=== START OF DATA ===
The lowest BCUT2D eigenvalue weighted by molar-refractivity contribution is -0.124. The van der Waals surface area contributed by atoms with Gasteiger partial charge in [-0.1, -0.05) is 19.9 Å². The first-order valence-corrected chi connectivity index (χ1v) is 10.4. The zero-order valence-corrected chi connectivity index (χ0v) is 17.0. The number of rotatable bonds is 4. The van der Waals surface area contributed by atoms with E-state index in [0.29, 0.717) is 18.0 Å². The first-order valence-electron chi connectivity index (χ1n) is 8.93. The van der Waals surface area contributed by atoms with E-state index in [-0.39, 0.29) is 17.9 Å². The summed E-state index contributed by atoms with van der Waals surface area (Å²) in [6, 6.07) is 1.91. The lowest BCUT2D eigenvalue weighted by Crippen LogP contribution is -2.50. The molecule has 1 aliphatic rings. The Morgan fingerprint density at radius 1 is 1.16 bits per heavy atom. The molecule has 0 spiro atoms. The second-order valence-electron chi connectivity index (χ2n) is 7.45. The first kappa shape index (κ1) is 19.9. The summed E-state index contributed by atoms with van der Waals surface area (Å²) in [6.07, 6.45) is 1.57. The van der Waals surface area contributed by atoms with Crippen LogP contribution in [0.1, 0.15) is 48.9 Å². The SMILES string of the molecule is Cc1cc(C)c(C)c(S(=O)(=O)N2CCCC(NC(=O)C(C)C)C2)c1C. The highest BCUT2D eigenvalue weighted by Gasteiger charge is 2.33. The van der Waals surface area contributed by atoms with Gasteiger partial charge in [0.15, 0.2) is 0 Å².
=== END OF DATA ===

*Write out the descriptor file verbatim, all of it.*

The lowest BCUT2D eigenvalue weighted by molar-refractivity contribution is -0.124. The van der Waals surface area contributed by atoms with Gasteiger partial charge in [-0.1, -0.05) is 19.9 Å². The first-order valence-corrected chi connectivity index (χ1v) is 10.4. The zero-order valence-corrected chi connectivity index (χ0v) is 17.0. The number of rotatable bonds is 4. The van der Waals surface area contributed by atoms with E-state index in [0.29, 0.717) is 18.0 Å². The first-order valence-electron chi connectivity index (χ1n) is 8.93. The van der Waals surface area contributed by atoms with E-state index in [-0.39, 0.29) is 17.9 Å². The summed E-state index contributed by atoms with van der Waals surface area (Å²) in [6, 6.07) is 1.91. The lowest BCUT2D eigenvalue weighted by Crippen LogP contribution is -2.50. The molecule has 1 aliphatic rings. The Morgan fingerprint density at radius 1 is 1.16 bits per heavy atom. The molecule has 0 spiro atoms. The second-order valence-electron chi connectivity index (χ2n) is 7.45. The first kappa shape index (κ1) is 19.9. The summed E-state index contributed by atoms with van der Waals surface area (Å²) in [6.07, 6.45) is 1.57. The van der Waals surface area contributed by atoms with Crippen LogP contribution in [0.1, 0.15) is 48.9 Å². The SMILES string of the molecule is Cc1cc(C)c(C)c(S(=O)(=O)N2CCCC(NC(=O)C(C)C)C2)c1C. The highest BCUT2D eigenvalue weighted by Gasteiger charge is 2.33. The van der Waals surface area contributed by atoms with Gasteiger partial charge in [0.15, 0.2) is 0 Å².